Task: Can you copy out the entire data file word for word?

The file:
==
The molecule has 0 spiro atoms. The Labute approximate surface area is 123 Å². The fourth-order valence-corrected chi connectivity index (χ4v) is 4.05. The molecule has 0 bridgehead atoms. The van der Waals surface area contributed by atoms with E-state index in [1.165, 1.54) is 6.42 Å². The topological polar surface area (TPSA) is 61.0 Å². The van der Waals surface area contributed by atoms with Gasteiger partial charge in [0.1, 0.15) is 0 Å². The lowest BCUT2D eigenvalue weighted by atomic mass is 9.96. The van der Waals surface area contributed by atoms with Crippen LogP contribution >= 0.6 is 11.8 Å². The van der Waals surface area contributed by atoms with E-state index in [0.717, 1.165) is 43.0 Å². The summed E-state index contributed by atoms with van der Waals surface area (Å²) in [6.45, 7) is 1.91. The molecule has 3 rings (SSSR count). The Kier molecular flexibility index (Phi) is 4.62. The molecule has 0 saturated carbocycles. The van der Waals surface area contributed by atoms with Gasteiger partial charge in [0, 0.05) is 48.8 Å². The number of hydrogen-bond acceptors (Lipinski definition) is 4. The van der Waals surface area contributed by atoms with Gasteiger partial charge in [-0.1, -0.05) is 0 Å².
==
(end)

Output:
The molecule has 0 spiro atoms. The Labute approximate surface area is 123 Å². The fourth-order valence-corrected chi connectivity index (χ4v) is 4.05. The molecule has 0 bridgehead atoms. The van der Waals surface area contributed by atoms with E-state index in [1.165, 1.54) is 6.42 Å². The topological polar surface area (TPSA) is 61.0 Å². The van der Waals surface area contributed by atoms with Gasteiger partial charge in [0.1, 0.15) is 0 Å². The lowest BCUT2D eigenvalue weighted by atomic mass is 9.96. The van der Waals surface area contributed by atoms with Crippen LogP contribution >= 0.6 is 11.8 Å². The van der Waals surface area contributed by atoms with E-state index in [0.717, 1.165) is 43.0 Å². The summed E-state index contributed by atoms with van der Waals surface area (Å²) in [6.45, 7) is 1.91. The molecule has 3 rings (SSSR count). The Kier molecular flexibility index (Phi) is 4.62. The molecule has 0 saturated carbocycles. The van der Waals surface area contributed by atoms with Gasteiger partial charge in [0, 0.05) is 48.8 Å². The number of hydrogen-bond acceptors (Lipinski definition) is 4. The van der Waals surface area contributed by atoms with Gasteiger partial charge in [-0.1, -0.05) is 0 Å².